|Art by Xia Gordon|
March brings a pair of novelettes to Tor dot com, one of them from the ongoing Wild Cards setting. Both stories deal with violence, though, and with choices. With situations where the only way out, the only way to safety, might be through some people (in a rather bloody manner). They feature characters who are just coming into their power, who don't quite understand everything about themselves. But who aren't afraid to take action. The stories are often creepy, but ultimately freeing, with people finding a place to be and a power that lets them push back against the forces that were keeping them prisoner. To the reviews!
“The Night Sun” by Zin E. Rocklyn (9190 words)
No Spoilers: Avery is in an abusive marriage, giving it one last chance before filing her divorce papers. The last chance is a weekend at a cabin she’s never been to but has apparently been in her family for some time. Along the way, though, they hit a deer, and begins a rather bizarre series of events that find Avery awakening to something she never knew or suspected. The piece is grim and often violent and shows abuse without flinching, in all its complicated ugliness. Avery hurts, feels at turns alone and betrayed, angry and ashamed and helpless. But the destructive cycle she’s been in is about to break, a new sun rising, and in the middle of the night.
Keywords: CW- Abuse, CW- Car Crashes, Cabins, Family, Werewolves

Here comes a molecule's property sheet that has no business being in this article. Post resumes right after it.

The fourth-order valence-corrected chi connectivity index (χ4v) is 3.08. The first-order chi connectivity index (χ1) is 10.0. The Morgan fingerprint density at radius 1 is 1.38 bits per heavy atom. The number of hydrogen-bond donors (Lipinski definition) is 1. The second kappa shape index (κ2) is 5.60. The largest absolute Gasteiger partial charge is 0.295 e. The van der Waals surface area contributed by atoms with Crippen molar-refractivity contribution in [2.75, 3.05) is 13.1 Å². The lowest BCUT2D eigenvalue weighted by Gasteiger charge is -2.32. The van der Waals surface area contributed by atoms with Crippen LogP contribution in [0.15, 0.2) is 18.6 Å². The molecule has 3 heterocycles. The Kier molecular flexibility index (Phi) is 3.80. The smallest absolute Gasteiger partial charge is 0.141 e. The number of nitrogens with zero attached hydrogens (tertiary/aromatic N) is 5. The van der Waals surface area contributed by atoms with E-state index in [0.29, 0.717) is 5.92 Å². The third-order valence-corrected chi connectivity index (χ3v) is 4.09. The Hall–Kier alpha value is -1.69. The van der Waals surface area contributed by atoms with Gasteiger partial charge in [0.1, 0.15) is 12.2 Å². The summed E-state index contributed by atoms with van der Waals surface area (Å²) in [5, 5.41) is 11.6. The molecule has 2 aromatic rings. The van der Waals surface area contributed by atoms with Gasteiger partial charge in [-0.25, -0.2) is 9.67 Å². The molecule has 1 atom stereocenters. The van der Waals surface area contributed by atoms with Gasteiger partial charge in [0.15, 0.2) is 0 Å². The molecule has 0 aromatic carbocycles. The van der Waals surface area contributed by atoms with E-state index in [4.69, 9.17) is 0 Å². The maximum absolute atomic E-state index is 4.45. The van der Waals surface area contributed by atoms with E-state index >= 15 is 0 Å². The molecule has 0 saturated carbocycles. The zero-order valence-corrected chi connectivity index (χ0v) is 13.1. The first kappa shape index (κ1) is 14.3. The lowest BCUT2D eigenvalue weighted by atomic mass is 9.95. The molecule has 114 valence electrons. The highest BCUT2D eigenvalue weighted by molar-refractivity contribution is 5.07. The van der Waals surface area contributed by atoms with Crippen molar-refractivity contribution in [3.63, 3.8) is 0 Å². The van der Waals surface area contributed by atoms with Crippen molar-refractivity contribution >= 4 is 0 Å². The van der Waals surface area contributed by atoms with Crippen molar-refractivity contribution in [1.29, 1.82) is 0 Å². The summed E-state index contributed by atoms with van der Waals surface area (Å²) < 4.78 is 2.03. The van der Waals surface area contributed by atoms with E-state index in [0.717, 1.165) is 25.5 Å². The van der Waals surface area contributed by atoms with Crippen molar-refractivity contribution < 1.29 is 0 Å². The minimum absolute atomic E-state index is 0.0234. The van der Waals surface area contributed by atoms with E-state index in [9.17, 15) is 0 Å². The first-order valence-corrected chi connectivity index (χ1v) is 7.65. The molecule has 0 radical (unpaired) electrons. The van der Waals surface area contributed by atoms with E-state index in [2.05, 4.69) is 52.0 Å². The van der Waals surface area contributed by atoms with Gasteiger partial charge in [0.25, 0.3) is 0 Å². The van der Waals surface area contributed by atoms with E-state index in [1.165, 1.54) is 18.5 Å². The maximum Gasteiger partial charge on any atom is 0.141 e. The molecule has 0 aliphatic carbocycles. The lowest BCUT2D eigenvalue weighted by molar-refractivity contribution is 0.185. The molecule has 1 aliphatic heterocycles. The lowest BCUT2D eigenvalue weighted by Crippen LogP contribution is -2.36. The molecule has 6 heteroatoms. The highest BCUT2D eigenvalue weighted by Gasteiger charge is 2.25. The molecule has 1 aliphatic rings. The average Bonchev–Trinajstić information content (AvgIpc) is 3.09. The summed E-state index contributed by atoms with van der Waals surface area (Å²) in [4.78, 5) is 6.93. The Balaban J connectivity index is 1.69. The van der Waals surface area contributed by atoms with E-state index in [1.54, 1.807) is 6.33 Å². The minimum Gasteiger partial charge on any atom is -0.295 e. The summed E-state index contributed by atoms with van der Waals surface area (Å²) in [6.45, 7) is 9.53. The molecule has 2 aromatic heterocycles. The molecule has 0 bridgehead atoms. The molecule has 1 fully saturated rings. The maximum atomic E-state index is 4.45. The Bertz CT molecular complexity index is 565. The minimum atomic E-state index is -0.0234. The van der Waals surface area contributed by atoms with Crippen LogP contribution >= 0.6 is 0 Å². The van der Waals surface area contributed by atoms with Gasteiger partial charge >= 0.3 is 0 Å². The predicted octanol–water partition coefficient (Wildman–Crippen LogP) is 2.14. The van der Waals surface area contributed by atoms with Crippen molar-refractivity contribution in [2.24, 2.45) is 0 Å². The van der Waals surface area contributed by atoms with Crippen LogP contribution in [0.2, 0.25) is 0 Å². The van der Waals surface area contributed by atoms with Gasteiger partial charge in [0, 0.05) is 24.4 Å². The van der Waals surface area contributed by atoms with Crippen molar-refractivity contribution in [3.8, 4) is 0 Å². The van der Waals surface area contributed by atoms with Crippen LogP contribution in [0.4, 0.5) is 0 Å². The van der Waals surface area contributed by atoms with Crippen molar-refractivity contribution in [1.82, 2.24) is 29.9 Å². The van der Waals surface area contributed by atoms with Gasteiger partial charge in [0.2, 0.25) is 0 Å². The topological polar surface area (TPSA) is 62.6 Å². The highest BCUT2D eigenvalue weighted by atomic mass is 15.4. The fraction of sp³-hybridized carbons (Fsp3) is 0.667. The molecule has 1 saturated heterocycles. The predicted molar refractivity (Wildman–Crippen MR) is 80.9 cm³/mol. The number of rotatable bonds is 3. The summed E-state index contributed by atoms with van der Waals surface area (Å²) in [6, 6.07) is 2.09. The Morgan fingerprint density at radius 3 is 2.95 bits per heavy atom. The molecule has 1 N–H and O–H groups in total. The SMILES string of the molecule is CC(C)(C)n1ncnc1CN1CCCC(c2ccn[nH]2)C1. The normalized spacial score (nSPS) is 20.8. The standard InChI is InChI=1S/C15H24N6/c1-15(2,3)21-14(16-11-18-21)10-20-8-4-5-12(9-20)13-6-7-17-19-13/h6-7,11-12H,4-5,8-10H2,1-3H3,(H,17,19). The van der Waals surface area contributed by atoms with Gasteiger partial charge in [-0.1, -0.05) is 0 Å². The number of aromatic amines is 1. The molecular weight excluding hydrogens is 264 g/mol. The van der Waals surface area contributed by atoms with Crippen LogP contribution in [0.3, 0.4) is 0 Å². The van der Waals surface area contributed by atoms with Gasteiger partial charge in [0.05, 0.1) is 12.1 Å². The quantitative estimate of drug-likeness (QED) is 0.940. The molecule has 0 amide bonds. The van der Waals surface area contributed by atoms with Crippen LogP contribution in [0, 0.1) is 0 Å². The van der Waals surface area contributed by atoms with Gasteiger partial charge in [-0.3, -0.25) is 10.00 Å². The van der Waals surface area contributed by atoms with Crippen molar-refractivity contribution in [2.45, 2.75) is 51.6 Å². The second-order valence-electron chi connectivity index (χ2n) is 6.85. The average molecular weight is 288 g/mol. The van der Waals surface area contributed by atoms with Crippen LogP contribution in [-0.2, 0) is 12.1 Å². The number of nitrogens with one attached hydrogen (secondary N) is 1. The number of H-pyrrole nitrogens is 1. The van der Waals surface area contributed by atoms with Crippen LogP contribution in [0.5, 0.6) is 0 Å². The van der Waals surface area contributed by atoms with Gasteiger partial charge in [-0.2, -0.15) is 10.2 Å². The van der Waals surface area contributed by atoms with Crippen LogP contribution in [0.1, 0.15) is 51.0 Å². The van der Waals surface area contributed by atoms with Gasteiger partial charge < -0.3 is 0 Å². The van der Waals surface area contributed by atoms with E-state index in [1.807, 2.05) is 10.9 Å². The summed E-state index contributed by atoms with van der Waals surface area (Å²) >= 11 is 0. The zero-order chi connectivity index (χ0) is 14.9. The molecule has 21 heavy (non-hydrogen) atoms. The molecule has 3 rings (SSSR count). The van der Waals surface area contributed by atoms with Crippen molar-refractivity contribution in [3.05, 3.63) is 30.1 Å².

Review: This story isn’t afraid to dip into some deeply uncomfortable and horrific content, and in a way that is both speculative but grounded in the very real ways that people suffer from abuse. And I love that the piece is full of horror and uses speculative elements, uses transformations, magic, and werewolves, and yet the horror elements aren’t really about that. The horror, at least for me, is front and center with this abusive relationship, with the man Avery married and the way he treats her, the way that is informed by racism (him being white, her black). How it’s informed by family and the ways the Avery’s sister and mother thought she was just making her own decisions despite seeing who her husband was. And it creates this cage that she doesn’t feel she can break out of, one that leaves her isolated and gaslit and without really anyone to give her a lifeline out. Except, it seems, that this weekend has a secret purpose, one that will reconnect Avery with a power that she’s never known. One born in blood and magic. And that part of the story builds slow and well, and I love how it, too, is something that in many ways Avery should avoid. There are red flags all over the place, and yet they are the same kinds of red flags that are in her marriage. The ones she’s been prepared to ignore. And so she ignores, and walks right into something out of a horror movie. Only she’s not to be the victim here. For me, the story focuses instead on how she’s able to reclaim her power in large part by reconnecting with her family and her root, which reach back through some horrific periods of their own, but which offer a road map of survival and a rather powerful solution to her current dilemma. The piece is strange, sensuous, and often violent. It’s honest and its bloody when it needs to be, and despite the discomfort it provokes, or perhaps because of it, the story is haunting and powerful. It features a woman who could easily end up dead finding instead a new life, and it makes for a wonderful read!